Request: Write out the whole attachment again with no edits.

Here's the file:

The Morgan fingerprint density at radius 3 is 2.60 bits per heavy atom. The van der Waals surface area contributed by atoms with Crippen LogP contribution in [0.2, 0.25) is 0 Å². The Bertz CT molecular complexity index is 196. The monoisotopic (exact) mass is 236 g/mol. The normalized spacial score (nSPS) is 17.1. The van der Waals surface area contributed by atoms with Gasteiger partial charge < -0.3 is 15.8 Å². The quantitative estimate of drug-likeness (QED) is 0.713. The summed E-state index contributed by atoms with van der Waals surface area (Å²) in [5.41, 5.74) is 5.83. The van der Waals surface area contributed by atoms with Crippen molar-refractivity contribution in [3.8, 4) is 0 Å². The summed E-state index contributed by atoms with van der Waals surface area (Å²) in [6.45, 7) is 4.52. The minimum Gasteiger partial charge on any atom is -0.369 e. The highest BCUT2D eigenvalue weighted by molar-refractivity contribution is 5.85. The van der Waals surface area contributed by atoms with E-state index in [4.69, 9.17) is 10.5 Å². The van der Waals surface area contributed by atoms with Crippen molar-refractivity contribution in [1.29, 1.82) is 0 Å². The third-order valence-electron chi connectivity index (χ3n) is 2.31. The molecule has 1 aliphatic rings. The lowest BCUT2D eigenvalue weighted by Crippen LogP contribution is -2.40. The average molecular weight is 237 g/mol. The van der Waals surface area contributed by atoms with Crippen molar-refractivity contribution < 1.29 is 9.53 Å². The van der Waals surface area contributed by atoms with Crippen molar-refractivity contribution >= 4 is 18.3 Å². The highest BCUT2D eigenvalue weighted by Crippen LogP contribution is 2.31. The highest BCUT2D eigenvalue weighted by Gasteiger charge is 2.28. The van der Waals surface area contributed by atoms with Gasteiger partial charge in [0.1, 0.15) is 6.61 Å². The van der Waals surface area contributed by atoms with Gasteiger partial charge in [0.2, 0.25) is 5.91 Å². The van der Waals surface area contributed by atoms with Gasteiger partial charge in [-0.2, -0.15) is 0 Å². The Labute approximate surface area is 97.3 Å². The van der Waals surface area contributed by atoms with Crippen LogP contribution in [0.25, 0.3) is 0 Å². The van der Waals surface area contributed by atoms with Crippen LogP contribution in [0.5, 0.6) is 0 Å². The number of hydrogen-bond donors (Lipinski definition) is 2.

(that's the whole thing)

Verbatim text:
The Morgan fingerprint density at radius 3 is 2.60 bits per heavy atom. The van der Waals surface area contributed by atoms with Crippen LogP contribution in [0.2, 0.25) is 0 Å². The Bertz CT molecular complexity index is 196. The monoisotopic (exact) mass is 236 g/mol. The normalized spacial score (nSPS) is 17.1. The van der Waals surface area contributed by atoms with Gasteiger partial charge < -0.3 is 15.8 Å². The quantitative estimate of drug-likeness (QED) is 0.713. The summed E-state index contributed by atoms with van der Waals surface area (Å²) in [5.41, 5.74) is 5.83. The van der Waals surface area contributed by atoms with Crippen molar-refractivity contribution in [3.8, 4) is 0 Å². The summed E-state index contributed by atoms with van der Waals surface area (Å²) in [6.45, 7) is 4.52. The minimum Gasteiger partial charge on any atom is -0.369 e. The highest BCUT2D eigenvalue weighted by molar-refractivity contribution is 5.85. The van der Waals surface area contributed by atoms with E-state index in [4.69, 9.17) is 10.5 Å². The van der Waals surface area contributed by atoms with Crippen molar-refractivity contribution in [1.29, 1.82) is 0 Å². The third-order valence-electron chi connectivity index (χ3n) is 2.31. The molecule has 1 aliphatic rings. The lowest BCUT2D eigenvalue weighted by Crippen LogP contribution is -2.40. The average molecular weight is 237 g/mol. The van der Waals surface area contributed by atoms with Crippen molar-refractivity contribution < 1.29 is 9.53 Å². The van der Waals surface area contributed by atoms with Crippen molar-refractivity contribution >= 4 is 18.3 Å². The highest BCUT2D eigenvalue weighted by Crippen LogP contribution is 2.31. The highest BCUT2D eigenvalue weighted by Gasteiger charge is 2.28. The van der Waals surface area contributed by atoms with Gasteiger partial charge in [0.1, 0.15) is 6.61 Å². The van der Waals surface area contributed by atoms with Gasteiger partial charge in [0.2, 0.25) is 5.91 Å². The van der Waals surface area contributed by atoms with Gasteiger partial charge in [-0.2, -0.15) is 0 Å². The Labute approximate surface area is 97.3 Å². The van der Waals surface area contributed by atoms with Crippen LogP contribution in [0.25, 0.3) is 0 Å². The van der Waals surface area contributed by atoms with Crippen LogP contribution in [0.5, 0.6) is 0 Å². The number of hydrogen-bond donors (Lipinski definition) is 2.